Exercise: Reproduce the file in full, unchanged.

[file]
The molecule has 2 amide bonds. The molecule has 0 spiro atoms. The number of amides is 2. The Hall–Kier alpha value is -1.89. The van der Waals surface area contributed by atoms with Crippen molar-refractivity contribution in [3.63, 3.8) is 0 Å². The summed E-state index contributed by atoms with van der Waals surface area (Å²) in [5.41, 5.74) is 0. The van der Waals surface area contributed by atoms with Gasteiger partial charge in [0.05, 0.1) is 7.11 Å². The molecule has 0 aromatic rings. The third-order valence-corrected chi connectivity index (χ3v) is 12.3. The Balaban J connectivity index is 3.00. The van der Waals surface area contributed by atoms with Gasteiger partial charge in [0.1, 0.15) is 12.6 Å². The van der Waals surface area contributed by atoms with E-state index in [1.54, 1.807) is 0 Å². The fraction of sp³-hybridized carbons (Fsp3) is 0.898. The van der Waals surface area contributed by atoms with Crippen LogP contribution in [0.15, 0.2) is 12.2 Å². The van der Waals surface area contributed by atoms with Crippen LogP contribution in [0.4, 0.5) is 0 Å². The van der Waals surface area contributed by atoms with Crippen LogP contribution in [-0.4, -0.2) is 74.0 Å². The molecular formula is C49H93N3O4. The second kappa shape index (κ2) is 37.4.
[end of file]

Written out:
The molecule has 2 amide bonds. The molecule has 0 spiro atoms. The number of amides is 2. The Hall–Kier alpha value is -1.89. The van der Waals surface area contributed by atoms with Crippen molar-refractivity contribution in [3.63, 3.8) is 0 Å². The summed E-state index contributed by atoms with van der Waals surface area (Å²) in [5.41, 5.74) is 0. The van der Waals surface area contributed by atoms with Gasteiger partial charge in [0.05, 0.1) is 7.11 Å². The molecule has 0 aromatic rings. The third-order valence-corrected chi connectivity index (χ3v) is 12.3. The Balaban J connectivity index is 3.00. The van der Waals surface area contributed by atoms with Gasteiger partial charge in [0.1, 0.15) is 12.6 Å². The van der Waals surface area contributed by atoms with E-state index in [1.54, 1.807) is 0 Å². The fraction of sp³-hybridized carbons (Fsp3) is 0.898. The van der Waals surface area contributed by atoms with Crippen LogP contribution in [0.15, 0.2) is 12.2 Å². The van der Waals surface area contributed by atoms with Crippen LogP contribution in [0.4, 0.5) is 0 Å². The van der Waals surface area contributed by atoms with Crippen LogP contribution in [-0.4, -0.2) is 74.0 Å². The molecular formula is C49H93N3O4. The second kappa shape index (κ2) is 37.4.